Creating viral content isn’t a matter of luck. Neither is it magic. Rather, there’s a formula to the phenomenon.
Every business aspires to go viral. But in order to go viral, your product or service must answer a few questions. Why should customers share your content? Have you made it easy for customers to share your message? Is your product or service worth talking about?
Typically, the products and services that go viral are the ones that resonate with people. The product’s message must entice users to share something that’s worth sharing. Unless you’re relying on paid advertisements to get your product in front of eyeballs, you’ll have to rely on your users to spread the word for you.
Think of ways to incorporate advertising into your product. Consider other businesses that have succeeded at this task (hint: ‘refer a friend and get $10 when your friend makes his or her first purchase’ is one way to start).
Dropbox: a case study
Dropbox, the cloud-based information hosting service, faced a dilemma after securing its first set of customers. To secure its next stage of growth, however, the company looked to paid advertising and quickly learned that it was punishingly expensive with a consumer acquisition cost of $200-$400 per customer.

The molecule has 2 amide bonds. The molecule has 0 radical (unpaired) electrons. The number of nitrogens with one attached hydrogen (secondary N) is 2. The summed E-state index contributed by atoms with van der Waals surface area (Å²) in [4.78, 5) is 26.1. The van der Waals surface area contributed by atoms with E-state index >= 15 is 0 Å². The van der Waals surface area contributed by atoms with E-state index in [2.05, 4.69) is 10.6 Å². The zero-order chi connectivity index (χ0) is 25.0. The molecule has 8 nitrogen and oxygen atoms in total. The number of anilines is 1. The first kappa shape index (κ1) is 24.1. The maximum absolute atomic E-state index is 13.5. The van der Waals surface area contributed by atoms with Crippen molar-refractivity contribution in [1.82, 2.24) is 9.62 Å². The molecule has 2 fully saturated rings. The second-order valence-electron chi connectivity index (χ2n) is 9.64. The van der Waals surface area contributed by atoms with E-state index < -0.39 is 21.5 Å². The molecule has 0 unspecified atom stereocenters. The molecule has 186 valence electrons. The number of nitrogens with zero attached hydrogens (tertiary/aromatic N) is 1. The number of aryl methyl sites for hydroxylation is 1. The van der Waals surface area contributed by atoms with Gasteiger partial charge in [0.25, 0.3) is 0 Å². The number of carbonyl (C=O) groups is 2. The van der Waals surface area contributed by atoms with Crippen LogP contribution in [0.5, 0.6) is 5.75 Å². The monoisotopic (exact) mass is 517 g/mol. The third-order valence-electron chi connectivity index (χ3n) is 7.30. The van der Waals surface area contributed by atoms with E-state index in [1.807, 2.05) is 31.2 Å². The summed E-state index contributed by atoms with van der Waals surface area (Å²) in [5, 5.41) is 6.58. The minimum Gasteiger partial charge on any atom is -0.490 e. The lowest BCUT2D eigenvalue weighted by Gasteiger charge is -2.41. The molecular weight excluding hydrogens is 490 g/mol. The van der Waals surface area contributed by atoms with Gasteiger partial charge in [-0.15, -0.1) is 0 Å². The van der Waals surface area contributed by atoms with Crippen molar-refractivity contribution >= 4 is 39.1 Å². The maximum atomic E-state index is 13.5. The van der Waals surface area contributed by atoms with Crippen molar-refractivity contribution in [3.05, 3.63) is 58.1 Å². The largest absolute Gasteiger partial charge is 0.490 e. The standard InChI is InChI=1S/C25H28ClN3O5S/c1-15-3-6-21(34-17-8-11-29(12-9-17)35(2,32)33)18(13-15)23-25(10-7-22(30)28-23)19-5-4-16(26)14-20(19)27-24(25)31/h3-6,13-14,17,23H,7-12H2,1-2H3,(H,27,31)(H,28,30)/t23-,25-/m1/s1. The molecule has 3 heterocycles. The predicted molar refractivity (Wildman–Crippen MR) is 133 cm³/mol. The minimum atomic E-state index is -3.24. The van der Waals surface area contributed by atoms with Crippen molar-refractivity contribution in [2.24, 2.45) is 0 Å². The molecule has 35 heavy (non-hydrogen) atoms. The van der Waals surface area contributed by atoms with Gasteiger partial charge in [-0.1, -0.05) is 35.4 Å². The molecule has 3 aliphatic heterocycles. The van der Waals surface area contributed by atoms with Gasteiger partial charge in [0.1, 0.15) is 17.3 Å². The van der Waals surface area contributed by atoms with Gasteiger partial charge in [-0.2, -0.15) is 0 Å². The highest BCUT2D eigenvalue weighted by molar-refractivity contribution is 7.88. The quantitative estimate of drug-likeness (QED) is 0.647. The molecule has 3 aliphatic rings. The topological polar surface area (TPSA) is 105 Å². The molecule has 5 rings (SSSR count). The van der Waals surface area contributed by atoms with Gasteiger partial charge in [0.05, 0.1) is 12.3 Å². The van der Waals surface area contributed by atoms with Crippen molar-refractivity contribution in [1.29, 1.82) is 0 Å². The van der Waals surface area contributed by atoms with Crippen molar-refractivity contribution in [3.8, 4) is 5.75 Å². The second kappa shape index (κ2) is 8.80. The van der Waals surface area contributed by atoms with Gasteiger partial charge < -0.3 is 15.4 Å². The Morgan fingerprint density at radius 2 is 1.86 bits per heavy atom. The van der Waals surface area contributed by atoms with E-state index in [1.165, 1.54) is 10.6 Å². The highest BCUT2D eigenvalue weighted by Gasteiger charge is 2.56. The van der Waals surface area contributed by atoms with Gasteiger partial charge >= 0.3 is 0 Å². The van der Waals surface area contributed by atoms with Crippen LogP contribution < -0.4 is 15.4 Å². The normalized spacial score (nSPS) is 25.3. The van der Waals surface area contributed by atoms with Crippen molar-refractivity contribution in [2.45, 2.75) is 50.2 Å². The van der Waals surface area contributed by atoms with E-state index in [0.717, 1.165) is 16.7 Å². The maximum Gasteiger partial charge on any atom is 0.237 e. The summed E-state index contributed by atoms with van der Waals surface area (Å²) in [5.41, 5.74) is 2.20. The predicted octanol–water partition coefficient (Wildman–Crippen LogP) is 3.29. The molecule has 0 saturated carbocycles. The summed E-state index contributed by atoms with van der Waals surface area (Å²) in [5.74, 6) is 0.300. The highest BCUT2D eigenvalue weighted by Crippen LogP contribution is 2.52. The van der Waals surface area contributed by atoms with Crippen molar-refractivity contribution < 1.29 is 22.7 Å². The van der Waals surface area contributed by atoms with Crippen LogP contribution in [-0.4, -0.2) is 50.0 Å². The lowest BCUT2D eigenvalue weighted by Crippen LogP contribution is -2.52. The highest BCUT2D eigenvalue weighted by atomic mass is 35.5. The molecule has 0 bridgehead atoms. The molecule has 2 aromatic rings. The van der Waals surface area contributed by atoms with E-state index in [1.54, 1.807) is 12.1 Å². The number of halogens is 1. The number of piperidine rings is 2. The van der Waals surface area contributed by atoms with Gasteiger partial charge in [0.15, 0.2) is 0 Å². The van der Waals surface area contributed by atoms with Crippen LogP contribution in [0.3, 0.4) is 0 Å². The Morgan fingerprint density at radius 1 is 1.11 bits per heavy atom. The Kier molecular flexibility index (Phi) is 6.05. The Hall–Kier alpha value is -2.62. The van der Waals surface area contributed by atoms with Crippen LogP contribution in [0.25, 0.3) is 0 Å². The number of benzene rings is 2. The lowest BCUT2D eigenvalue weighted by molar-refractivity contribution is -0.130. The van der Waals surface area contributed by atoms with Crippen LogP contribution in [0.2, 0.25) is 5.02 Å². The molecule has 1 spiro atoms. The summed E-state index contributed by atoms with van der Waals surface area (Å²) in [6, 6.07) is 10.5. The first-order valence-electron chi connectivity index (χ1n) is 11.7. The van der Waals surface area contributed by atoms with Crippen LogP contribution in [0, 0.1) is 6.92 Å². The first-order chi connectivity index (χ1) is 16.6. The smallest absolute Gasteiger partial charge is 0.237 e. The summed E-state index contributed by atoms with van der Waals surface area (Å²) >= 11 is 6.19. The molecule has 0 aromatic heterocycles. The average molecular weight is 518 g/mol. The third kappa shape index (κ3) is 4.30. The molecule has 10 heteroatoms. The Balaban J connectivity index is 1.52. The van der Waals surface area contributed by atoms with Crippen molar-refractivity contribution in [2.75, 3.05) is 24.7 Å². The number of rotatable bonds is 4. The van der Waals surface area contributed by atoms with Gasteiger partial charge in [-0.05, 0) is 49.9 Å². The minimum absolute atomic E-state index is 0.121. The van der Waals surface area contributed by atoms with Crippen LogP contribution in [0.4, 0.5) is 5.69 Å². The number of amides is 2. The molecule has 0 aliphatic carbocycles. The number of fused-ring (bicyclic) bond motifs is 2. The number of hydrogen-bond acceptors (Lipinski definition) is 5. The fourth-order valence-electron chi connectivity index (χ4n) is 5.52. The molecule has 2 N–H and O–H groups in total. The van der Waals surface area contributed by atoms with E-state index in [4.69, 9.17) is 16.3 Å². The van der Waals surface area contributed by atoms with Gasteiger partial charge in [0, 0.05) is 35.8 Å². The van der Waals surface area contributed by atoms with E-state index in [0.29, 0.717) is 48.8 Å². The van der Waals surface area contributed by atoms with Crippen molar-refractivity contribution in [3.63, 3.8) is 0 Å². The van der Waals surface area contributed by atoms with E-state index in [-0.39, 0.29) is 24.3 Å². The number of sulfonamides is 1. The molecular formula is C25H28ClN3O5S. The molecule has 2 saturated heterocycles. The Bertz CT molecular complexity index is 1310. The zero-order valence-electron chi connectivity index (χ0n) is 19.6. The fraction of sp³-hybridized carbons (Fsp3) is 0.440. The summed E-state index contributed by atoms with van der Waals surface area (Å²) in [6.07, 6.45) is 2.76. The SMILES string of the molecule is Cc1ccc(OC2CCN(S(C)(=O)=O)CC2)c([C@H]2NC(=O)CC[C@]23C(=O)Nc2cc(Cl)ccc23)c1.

Over the course of the next year, the founders struggled to find their next growth engine. In collaboration with famed growth hacker Sean Ellis, Dropbox managed to build a powerful yet elegantly simple referral engine. The solution was as simple as placing a “get free space” button on the front page of the service.
Now, users instantly received an extra 500mb of space for every friend that they invited and successfully signed up to the service. The result: signups increased by 60%, translating into 2.8 million direct invites a month.
To go viral, your product must be shareable and must have a built-in reason that triggers people to share. In this sense, creating viral content is not a matter of luck. You’ve got to create your own luck to succeed.